This past Wednesday and Thursday several important events took place in the ever-unfolding nightmare that is the election of J. Bruce Harreld to be the next president of the University of Iowa. Those events centered on and around the Iowa Board of Regents, which, in early September, reported a unanimous vote in Harreld’s favor, despite the fact that Harreld was manifestly unqualified for the position.
In previous posts we have looked at various dynamics involved in the search process, and we have documented the administrative fraud that occurred in the search committee itself. We have also pointed out, however, that the entire search process is not separate from the Iowa Board of Regents, but a function of the board, and as such any malfeasance is ultimately the board’s responsibility.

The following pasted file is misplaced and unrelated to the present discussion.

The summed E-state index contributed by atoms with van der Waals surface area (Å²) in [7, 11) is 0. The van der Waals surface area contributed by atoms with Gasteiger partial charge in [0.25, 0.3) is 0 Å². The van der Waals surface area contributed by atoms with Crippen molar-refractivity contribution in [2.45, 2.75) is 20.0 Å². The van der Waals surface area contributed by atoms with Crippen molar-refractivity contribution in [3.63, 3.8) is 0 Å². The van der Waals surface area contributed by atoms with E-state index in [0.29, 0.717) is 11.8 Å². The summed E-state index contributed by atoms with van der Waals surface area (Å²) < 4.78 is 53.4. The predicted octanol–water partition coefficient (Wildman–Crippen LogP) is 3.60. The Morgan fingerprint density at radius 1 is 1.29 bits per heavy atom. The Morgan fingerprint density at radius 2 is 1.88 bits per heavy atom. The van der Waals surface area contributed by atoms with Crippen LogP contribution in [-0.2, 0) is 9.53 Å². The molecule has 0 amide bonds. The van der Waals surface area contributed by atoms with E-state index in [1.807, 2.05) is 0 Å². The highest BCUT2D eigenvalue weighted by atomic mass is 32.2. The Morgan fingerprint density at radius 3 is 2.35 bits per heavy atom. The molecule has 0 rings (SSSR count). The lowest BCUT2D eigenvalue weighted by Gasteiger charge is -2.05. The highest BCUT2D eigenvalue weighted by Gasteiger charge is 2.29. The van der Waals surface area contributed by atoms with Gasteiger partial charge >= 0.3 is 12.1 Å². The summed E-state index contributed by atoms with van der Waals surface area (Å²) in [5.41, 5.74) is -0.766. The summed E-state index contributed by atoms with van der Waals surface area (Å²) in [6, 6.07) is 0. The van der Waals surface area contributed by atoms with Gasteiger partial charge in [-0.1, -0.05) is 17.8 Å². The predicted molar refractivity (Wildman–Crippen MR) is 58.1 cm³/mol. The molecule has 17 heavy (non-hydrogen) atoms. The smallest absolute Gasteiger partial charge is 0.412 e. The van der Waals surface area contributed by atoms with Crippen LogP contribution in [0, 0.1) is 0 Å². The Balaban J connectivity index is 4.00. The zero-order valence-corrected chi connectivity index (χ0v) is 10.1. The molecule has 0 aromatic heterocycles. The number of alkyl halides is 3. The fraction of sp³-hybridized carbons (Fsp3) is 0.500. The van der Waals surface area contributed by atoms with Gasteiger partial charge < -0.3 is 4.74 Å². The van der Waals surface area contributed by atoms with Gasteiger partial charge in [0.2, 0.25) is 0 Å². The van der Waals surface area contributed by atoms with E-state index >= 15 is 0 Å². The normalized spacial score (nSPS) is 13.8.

In this post we will look at the final vote by the nine-member Board of Regents, which took place after the conclusion of the search. In doing so it’s important to keep the following facts in mind. First, the board is not obligated to call a search. It can simply elect someone by whatever criteria it deems important. Second, if the board decides to initiate a search at taxpayer expense, for whatever reason, there is an implicit expectation that the search will be conducted fairly, so all candidates have an equal opportunity to present themselves throughout the search process. Third, in this search, when the committee concluded its business it sent four finalists to the board for a final vote. No other body, and no individuals other than the nine members on the Board of Regents at that time, had a say in who would be elected.